Calendar | Menus

Getting organized          Send a link to a friend

Syndicated column from The Parent Institute

[DEC. 27, 2006]  Q: Whether it has to do with schoolwork or just simple chores around the house, my son seems to be a bit scatterbrained. Is it possible to teach a 12-year-old boy how to become organized?

A: You are off to a good start just expressing your concern about your son needing to get organized. Talk with your son. Tell him why you think being organized can help him succeed, especially in school. Then ask if he has any ideas about how he could be more organized.

Here are some things your son can do to get more organized with his schoolwork:

  • Write down assignments. Your son probably has an assignment notebook. Make sure he uses it. Have him clearly record each assignment and when it's due. For planning big projects, have him use a calendar.

  • Use self-stick notes. Have your son attach them to books he needs for homework. At the end of the school day, every book with a self-stick note on it goes home.

  • File papers. Have your son use a large binder with sections for each subject. Include areas for finished and unfinished assignments. Use a filing system at home for saving homework, handouts and tests.

  • Make "to do" lists. Each day, have your son make a list of tasks to complete during study time. Crossing them off will help him stay organized and feel a sense of accomplishment.

  • Put books by the door. If your son's schoolwork is by the front door each morning, he'll avoid searching for it -- or forgetting it altogether.

[to top of second column]

It will be easier for your son to organize schoolwork if other parts of his life are organized, too, including:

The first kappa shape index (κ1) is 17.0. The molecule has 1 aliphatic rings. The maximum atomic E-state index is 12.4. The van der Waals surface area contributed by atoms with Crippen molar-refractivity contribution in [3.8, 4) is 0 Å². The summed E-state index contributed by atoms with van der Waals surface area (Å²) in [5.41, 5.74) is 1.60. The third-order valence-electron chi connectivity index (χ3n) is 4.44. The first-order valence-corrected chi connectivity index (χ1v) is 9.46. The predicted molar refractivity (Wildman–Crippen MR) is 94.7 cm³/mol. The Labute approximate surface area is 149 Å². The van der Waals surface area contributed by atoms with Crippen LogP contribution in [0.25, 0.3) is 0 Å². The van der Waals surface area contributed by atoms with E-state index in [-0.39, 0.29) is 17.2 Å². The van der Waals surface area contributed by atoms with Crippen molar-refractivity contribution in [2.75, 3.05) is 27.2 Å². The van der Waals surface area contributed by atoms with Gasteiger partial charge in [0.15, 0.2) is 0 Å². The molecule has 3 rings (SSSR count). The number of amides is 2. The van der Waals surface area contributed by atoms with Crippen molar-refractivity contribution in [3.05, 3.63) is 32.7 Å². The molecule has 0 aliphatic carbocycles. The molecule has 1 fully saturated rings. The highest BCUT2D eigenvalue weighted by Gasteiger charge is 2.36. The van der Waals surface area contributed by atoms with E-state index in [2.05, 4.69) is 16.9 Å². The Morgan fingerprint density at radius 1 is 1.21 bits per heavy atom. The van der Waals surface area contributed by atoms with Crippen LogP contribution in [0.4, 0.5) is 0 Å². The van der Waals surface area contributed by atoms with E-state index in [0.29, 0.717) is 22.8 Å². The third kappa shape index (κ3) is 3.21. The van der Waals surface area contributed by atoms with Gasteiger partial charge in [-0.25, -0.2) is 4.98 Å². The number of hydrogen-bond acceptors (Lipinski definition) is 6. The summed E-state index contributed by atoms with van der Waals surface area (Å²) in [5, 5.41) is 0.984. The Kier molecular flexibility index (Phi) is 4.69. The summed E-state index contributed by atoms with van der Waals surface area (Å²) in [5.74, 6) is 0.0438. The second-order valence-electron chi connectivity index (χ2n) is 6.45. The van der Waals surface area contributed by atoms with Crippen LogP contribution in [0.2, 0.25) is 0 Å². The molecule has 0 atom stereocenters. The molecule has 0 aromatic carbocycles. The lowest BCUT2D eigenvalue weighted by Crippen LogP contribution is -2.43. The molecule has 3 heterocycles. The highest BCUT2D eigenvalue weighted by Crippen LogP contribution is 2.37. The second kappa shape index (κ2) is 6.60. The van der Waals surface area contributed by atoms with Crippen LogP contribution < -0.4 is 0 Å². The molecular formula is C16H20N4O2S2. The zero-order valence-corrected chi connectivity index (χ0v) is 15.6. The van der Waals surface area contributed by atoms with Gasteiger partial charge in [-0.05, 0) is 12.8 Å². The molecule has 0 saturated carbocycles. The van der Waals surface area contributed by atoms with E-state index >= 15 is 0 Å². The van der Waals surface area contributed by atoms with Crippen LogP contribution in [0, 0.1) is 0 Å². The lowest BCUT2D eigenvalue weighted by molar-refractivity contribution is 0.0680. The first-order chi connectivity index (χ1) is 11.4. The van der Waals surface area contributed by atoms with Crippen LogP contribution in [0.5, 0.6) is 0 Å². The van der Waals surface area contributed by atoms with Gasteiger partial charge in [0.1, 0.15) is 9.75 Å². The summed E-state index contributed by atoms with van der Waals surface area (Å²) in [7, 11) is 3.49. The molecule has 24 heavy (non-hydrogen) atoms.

• Belongings. Make sure your son has specific places to keep his things. You'll be less likely to hear, "Mom, where's my homework?" Or, "I can't find my house key!"

  • Chores. There's nothing wrong with expecting your son to help around the house. Set up a schedule of chores he is expected to do.

  • Daily routines. Your son should be able to count on doing some things regularly -- for example, eating breakfast before school, having dinner with the family, laying clothes out before bed or going to bed at a certain time.

It may help to actually write down what your son will be expected to do. Make a chart and post it where you can check it off each day. When you create the chart, talk about consequences for not completing homework or chores. Then stick to what you say. Remember, you are the adult and you are in charge. Your son needs you to set limits for him. And don't forget to praise your son as he becomes more organized and shows more responsibility.

[The Parent Institute]

For more information about helping children learn, go to To submit your own question, use the form at
. All questions will receive a prompt answer by e-mail.

Copyright 2006, The Parent Institute

"Ask the Learning Advisor -- Ideas for Raising Successful Children" is a free, syndicated column from the Parent Institute.


< Recent articles

Back to top


News | Sports | Business | Rural Review | Teaching & Learning | Home and Family | Tourism | Obituaries

Community | Perspectives | Law & Courts | Leisure Time | Spiritual Life | Health & Fitness | Teen Scene
Calendar | Letters to the Editor